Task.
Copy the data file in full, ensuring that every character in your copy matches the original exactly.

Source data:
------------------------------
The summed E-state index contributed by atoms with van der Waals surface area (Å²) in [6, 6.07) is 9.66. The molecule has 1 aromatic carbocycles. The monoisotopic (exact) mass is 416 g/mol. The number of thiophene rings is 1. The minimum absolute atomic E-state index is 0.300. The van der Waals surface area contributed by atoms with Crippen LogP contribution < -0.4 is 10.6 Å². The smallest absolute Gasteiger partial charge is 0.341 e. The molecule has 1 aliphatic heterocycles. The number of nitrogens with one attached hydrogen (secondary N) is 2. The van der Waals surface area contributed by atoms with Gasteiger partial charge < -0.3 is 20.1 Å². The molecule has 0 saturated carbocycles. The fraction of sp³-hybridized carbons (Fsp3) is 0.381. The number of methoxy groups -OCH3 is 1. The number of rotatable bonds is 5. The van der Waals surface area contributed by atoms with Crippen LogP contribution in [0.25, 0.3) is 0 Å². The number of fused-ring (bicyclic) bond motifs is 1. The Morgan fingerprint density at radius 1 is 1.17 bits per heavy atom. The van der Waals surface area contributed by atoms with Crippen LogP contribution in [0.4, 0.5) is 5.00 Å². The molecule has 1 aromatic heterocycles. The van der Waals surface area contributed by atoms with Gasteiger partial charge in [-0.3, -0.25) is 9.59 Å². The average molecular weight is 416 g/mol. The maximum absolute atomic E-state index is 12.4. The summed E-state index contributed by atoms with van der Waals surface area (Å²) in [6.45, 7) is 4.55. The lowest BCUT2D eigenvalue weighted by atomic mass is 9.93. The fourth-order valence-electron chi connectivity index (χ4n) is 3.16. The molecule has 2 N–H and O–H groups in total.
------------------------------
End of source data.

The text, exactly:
The summed E-state index contributed by atoms with van der Waals surface area (Å²) in [6, 6.07) is 9.66. The molecule has 1 aromatic carbocycles. The monoisotopic (exact) mass is 416 g/mol. The number of thiophene rings is 1. The minimum absolute atomic E-state index is 0.300. The van der Waals surface area contributed by atoms with Crippen LogP contribution < -0.4 is 10.6 Å². The smallest absolute Gasteiger partial charge is 0.341 e. The molecule has 1 aliphatic heterocycles. The number of nitrogens with one attached hydrogen (secondary N) is 2. The van der Waals surface area contributed by atoms with Gasteiger partial charge < -0.3 is 20.1 Å². The molecule has 0 saturated carbocycles. The fraction of sp³-hybridized carbons (Fsp3) is 0.381. The number of methoxy groups -OCH3 is 1. The number of rotatable bonds is 5. The van der Waals surface area contributed by atoms with Crippen LogP contribution in [0.25, 0.3) is 0 Å². The number of fused-ring (bicyclic) bond motifs is 1. The Morgan fingerprint density at radius 1 is 1.17 bits per heavy atom. The van der Waals surface area contributed by atoms with Crippen LogP contribution in [0.4, 0.5) is 5.00 Å². The molecule has 1 aromatic heterocycles. The van der Waals surface area contributed by atoms with Gasteiger partial charge in [-0.3, -0.25) is 9.59 Å². The average molecular weight is 416 g/mol. The maximum absolute atomic E-state index is 12.4. The summed E-state index contributed by atoms with van der Waals surface area (Å²) in [6.45, 7) is 4.55. The lowest BCUT2D eigenvalue weighted by atomic mass is 9.93. The fourth-order valence-electron chi connectivity index (χ4n) is 3.16. The molecule has 2 N–H and O–H groups in total.